Bipartisan Policy Center also challenges government and health organizations to devise uniform specs on which to base patient care by June 2013.
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If the U.S. wants to make full use of the federal govenment's $30 billion investment in health IT, it must ensure several things happen, says a new report released Friday by the Bipartisan Policy Center (BPC).
Stakeholders must advance the development of health information exchanges (HIEs), further increase the adoption of electronic health records, encourage consumers to use electronic tools to coordinate care, and gain public trust by ensuring that patient health data is kept private and secure, recommends the report, Transforming Health Care: The Role of Health IT.
The report comes a few weeks before the third anniversary of the Health Information Technology for Economic and Clinical Health (HITECH) Act, and assesses the progress made since the Act became law, examines the gaps in care that still need to be addressed, and looks at the potential that health IT can deliver to a healthcare system that is still mired in paper-based records.
The report points out that "coordinated, accountable and patient-centered models of care delivery--previously implemented by only a handful of organizations--are poised for more-widespread adoption to promote much-needed improvements in the cost and quality of health care." The BPC's Task Force on Delivery System Reform and Health Information Technology sought to find out whether investments in the HITECH Act are on the right trajectory to support these new models of care.
"We are making lots of investments," said Bill Frist (R-Tenn.), former Senate Majority Leader and BPC co-chair, at an event held Friday in Washington, D.C., to unveil the report. "Are these investments making a difference? Are they really laying a strong foundation for a coordinated, vertically and horizontally integrated [and] yes possibly more consolidated health system?"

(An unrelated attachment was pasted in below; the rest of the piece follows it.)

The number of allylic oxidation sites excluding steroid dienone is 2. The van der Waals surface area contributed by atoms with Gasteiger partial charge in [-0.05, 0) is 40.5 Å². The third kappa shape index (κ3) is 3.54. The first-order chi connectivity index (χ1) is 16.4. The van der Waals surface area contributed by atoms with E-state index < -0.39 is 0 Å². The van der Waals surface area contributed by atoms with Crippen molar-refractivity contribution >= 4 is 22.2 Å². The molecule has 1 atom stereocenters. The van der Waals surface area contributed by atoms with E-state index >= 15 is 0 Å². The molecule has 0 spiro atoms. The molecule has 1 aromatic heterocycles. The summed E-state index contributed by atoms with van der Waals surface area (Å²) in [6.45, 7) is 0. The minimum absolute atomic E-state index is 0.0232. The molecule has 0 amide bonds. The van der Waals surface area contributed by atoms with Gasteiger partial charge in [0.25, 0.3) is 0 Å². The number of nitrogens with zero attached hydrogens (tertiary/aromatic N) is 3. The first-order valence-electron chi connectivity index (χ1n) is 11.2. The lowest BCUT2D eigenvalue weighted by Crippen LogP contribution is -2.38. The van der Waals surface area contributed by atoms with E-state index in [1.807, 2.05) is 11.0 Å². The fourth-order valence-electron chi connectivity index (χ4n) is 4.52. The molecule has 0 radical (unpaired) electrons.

Frist, a heart surgeon, said the report addresses these questions. He also observed that health IT innovations in healthcare are making a significant difference in moving the U.S. healthcare system to a higher level of efficiency that can drive costs down.
Information technology systems should "allow somebody to stay home, to do their daily weights and their daily blood pressure, and have that [data] instantaneously sent to their care team to prevent that readmission, to prevent that ultimate heart failure and to prevent maybe even a transplant," Frist said. "The data can help us better understand what value is--value being the equation of outcome and results divided by dollars."
Tom Daschle, (D-S.D.) former Senate Majority Leader and BPC co-chair, said health IT has enjoyed bipartisan support for many years, and noted the report's recommendations will help healthcare stakeholders focus on the ways in which health IT investments can improve healthcare delivery.
Besides greater use of health IT, the report also stressed the need for better coordination among federal, state, and private sector purchasers as well as health insurers who must align incentives and payment with higher quality and greater cost efficiency in healthcare.
"By no later than June 30, 2013, the federal government and private sector payers should review, align and agree upon uniform specifications for a core set of performance measures, enabling federally funded and private sector programs with the same measurement objective (e.g., care of patients with diabetes) to utilize the same metrics," the report said.
When are emerging technologies ready for clinical use? In the new issue of InformationWeek Healthcare, find out how three promising innovations--personalized medicine, clinical analytics, and natural language processing--show the trade-offs. Download the issue now. (Free registration required.)